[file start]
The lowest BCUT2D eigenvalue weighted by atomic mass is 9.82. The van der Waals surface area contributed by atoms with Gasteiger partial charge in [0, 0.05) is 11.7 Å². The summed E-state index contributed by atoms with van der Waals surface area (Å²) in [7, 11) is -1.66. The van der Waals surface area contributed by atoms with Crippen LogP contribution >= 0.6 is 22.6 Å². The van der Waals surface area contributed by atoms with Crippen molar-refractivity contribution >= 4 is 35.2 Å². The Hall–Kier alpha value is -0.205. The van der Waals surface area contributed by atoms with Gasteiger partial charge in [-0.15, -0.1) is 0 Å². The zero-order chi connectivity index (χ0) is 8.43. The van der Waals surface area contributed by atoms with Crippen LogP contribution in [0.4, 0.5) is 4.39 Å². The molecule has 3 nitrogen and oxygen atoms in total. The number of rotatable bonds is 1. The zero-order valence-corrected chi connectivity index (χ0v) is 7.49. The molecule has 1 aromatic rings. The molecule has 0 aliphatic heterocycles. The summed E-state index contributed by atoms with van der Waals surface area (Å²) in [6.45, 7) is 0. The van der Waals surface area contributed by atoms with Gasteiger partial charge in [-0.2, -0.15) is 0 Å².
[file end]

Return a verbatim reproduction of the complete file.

The lowest BCUT2D eigenvalue weighted by atomic mass is 9.82. The van der Waals surface area contributed by atoms with Gasteiger partial charge in [0, 0.05) is 11.7 Å². The summed E-state index contributed by atoms with van der Waals surface area (Å²) in [7, 11) is -1.66. The van der Waals surface area contributed by atoms with Crippen LogP contribution >= 0.6 is 22.6 Å². The van der Waals surface area contributed by atoms with Crippen molar-refractivity contribution >= 4 is 35.2 Å². The Hall–Kier alpha value is -0.205. The van der Waals surface area contributed by atoms with Gasteiger partial charge in [-0.15, -0.1) is 0 Å². The zero-order chi connectivity index (χ0) is 8.43. The van der Waals surface area contributed by atoms with Crippen LogP contribution in [0.4, 0.5) is 4.39 Å². The molecule has 3 nitrogen and oxygen atoms in total. The number of rotatable bonds is 1. The zero-order valence-corrected chi connectivity index (χ0v) is 7.49. The molecule has 1 aromatic rings. The molecule has 0 aliphatic heterocycles. The summed E-state index contributed by atoms with van der Waals surface area (Å²) in [6.45, 7) is 0. The van der Waals surface area contributed by atoms with Gasteiger partial charge in [-0.2, -0.15) is 0 Å².